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[© New Yorker Magazine, March 1993] On the Internet nobody knows that you are a dog'
The Internet provides flexible communication among computers that are connected to it and obey its conventions. The types of services provided are listed in Section Functions. As of the end of 1993 more than <10000> computers had direct access to it, and an even larger number can access the Internet indirectly, since their networks are connected via gateway computers to the Internet. The lack of central control, combined with standards for connecting to it permits the Information highway system to grow by accretion, although some off the paths to get there way be torturous and muddy Gleick94. Section Alternatives describes some alternatives used by other networks, and Tables at the end of the chapter provide a summary of in tabular form.
The Internet is not the only contender for providing information highways. Commercial suppliers, as the telephone companies and cable companies have a role to play as well. The new technologies, as described in Section Technology are available to all comers, and are needed to deal with the expected demand. New charging methods will have to be established as well, since long-distance * toll charges oriented towards continuous voice hookups are unaffordable for the service businesses growing along the information highways. Service companies (ISPs) provide local telephone access points, so that most subscribers can benefit from unlimited local calling tariffs available in the United States. In many other countries local calls are also billed by length of call. In 1993, in addition to about 15 million Internet users, there were more than 3 million subscribers to the various commercial services, often experimenting with new offerings. This number of paying subscribers was about equal to that of Newsweek magazine, but is increasing rapidly. The patterns of use for applications available on networks are not stable. Much of the initial motivation for establishing networks was to give scientists access to supercomputers, although the scientist soon found other uses. It is hard to predict what commercial usage patterns will emerge. Businesses that guess well will have a chance to grow rapidly, others are likely to wither or fail.
The Internet, the tollroads of the future, and their regional components serve long- distance traffic. They are all Wide Area Networks (WAN). Once the traffic reaches the local area, either the local telephone network will be used, to reach individual homes, or a corporate switchboard can provide a high-speed gateway for corporate users. Since much corporate traffic stays local, there is often a powerful local area network (LAN) serving local participants. Local traffic can move rapidly within the LAN, and move at somewhat lower speed to or from the outside world through the gateway to the WAN. We present a typical LAN technology, the Ethernet, in Section ethernet.
The Internet is a direct successor of the ARPA-net. ARPA, the Advanced Research Projects Agency of the Department of Defense (DARPA from 1972 to 1993) had been funding computers and computer projects since shortly after its inception in 1958. These computers represented costly resources (a scientific computer with a 200K character memory cost $<2M> in 1965). Many different types of computers were represented. Eventually, time-sharing operating systems were established on many of those computers, which permitted multiple local users to program and compute at the same time. The various computers had different capabilities and ran different programs. In order to improve use of such costly resources ARPA, starting in 1969, sponsored development of a network that would permit remote users at other ARPA-sponsored sites to participate in remote projects [Dennett85]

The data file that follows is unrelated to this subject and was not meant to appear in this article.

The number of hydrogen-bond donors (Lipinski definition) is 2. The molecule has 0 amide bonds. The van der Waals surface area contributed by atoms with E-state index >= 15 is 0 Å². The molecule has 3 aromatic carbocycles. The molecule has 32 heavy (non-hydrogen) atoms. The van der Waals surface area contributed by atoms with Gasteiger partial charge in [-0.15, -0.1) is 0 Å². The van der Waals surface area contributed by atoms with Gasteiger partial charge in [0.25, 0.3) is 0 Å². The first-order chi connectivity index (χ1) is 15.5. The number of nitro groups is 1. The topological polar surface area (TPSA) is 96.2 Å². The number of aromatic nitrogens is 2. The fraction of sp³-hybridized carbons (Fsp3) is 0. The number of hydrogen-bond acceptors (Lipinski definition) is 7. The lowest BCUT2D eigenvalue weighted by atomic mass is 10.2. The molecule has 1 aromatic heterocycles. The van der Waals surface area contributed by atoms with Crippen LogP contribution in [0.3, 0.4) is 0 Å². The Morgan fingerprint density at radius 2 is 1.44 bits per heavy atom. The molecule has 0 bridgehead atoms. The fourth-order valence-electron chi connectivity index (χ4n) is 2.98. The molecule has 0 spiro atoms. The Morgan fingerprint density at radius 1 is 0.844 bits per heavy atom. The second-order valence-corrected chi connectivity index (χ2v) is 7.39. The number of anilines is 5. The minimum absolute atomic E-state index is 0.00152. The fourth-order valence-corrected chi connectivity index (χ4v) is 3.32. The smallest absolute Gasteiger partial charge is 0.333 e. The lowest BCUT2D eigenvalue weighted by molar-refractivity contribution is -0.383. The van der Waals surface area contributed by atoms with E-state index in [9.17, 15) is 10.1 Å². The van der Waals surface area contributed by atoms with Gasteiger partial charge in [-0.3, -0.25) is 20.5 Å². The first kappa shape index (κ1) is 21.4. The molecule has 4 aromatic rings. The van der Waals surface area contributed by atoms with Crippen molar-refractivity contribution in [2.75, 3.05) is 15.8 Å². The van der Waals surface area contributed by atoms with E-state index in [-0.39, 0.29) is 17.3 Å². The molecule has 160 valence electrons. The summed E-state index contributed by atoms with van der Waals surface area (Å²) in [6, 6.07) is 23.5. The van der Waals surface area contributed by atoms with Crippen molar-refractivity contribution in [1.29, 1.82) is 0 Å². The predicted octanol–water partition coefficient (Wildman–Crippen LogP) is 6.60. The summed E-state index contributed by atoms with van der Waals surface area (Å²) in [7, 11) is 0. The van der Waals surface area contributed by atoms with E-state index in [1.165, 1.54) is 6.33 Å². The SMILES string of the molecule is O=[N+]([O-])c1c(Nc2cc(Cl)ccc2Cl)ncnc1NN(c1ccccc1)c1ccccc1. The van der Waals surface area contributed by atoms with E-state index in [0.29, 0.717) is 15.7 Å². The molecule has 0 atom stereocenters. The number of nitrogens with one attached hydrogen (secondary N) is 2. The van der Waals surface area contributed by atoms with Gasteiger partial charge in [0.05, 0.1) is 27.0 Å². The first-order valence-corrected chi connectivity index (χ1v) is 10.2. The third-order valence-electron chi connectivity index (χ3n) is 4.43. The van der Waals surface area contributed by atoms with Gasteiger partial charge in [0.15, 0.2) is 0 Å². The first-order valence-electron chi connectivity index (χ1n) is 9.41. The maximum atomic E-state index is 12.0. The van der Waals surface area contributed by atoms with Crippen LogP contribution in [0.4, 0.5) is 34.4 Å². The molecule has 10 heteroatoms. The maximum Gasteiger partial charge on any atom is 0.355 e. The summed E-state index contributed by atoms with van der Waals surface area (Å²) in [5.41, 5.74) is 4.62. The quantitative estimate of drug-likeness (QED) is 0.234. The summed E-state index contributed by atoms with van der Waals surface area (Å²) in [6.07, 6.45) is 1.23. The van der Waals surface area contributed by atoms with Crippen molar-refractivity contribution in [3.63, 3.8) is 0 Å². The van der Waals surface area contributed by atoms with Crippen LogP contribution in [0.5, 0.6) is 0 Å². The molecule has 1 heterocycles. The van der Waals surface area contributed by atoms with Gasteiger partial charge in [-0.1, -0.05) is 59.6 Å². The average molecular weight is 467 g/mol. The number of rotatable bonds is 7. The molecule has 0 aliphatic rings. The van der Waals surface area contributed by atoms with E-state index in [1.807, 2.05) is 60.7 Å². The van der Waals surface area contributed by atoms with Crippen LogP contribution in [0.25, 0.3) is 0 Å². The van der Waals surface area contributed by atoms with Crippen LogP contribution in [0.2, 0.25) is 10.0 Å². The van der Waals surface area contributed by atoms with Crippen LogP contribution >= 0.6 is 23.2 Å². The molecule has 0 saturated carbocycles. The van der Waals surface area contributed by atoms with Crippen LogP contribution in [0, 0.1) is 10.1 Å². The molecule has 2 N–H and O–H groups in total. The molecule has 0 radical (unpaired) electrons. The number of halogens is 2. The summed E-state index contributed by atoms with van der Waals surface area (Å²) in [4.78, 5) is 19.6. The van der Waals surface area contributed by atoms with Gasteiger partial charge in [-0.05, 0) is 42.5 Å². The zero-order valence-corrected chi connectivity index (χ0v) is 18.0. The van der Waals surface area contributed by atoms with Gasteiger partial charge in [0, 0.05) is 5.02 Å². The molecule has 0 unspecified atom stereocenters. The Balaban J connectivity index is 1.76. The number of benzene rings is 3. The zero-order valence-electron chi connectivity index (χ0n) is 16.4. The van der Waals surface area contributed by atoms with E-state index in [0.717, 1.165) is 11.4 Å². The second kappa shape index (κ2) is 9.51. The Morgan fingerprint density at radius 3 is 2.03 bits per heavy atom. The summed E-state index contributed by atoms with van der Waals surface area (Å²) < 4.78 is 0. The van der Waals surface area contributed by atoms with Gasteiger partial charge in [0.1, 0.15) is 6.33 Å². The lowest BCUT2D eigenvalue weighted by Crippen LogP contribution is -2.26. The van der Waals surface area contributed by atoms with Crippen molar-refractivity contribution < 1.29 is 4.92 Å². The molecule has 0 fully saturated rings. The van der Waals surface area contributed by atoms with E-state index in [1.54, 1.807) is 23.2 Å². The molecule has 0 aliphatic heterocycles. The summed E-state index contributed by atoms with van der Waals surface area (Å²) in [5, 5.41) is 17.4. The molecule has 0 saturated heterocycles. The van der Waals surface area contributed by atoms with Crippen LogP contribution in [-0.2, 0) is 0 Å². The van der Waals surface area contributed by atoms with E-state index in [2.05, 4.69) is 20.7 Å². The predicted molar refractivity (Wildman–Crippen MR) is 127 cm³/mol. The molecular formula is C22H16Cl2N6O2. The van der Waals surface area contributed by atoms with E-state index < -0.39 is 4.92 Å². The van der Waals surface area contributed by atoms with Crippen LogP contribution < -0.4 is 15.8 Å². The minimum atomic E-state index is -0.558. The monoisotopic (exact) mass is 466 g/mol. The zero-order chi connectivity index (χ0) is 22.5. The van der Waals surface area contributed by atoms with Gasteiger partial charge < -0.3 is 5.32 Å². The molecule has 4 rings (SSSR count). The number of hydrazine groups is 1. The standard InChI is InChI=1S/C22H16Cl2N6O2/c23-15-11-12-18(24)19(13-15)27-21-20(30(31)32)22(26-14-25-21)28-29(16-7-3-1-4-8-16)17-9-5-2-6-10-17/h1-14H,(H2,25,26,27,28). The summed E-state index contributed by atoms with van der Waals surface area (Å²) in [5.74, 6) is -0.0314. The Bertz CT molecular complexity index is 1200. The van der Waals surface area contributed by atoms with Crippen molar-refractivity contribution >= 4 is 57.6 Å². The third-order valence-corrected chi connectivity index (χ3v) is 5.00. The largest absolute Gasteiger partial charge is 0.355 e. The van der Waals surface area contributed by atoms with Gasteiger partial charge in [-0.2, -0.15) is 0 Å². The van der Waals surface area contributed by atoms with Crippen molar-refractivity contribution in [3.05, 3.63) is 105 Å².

Some of the needed technology had been developed for ARPA in another context. Providing high-speed, reliable communication for computers via conventional cables was difficult among the islands in Hawaii. Transmission via a satellite was a natural alternative for the planned * Aloha-net in 1962, but required new technology. Since a satellite signal is broadcast through the common ether, it is heard by all receivers, although it is intended only for one. A solution, devised by Norman Abramson, first at Stanford University, later (1963?) at the University of Hawaii, was to put an * address, identifying the intended receiver, in front of every message. The receivers were programmed to ignore messages which had addresses indicated that they were not intended for them. Each Internet node maintains a table with good, currently useful forwarding addresses, as well as addresses of one or more name servers. Name servers are designated nodes that will look up other addresses.
When many senders share a common path, a message going to one receiving party blocks the path for others trying to communicate to others. To avoid traffic delays due to interference caused by long messages, the Aloha-net broke long messages into packets of modest size. Packets from distinct messages travel interleaved along the paths, so that a short message can get through, although a long message will take longer to complete its trip to the destination. The common transmission path is * time-shared. This second technique, packet-based transmission, was also adopted for the Arpa-net, so that the highway could be fairly shared.
The major highways for the Arpa-net were high-speed telephone lines leased from AT\&T. Not all sites were directly connected, so that intermediate nodes have to forward messages. At each node the address of an incoming packet is inspected, and if destined for some other node, forwarded. The use of addresses in every packet simplifies interleaving and forwarding of messages to * nodes that are not directly connected. To keep the network secure from disruption or attack, an important military concern, it was designed so that there would be no centralized control. An unintentional byproduct of this constraint was that the system could grow easily, since no central node had to be periodically upgraded. We will return to this notion from time to time: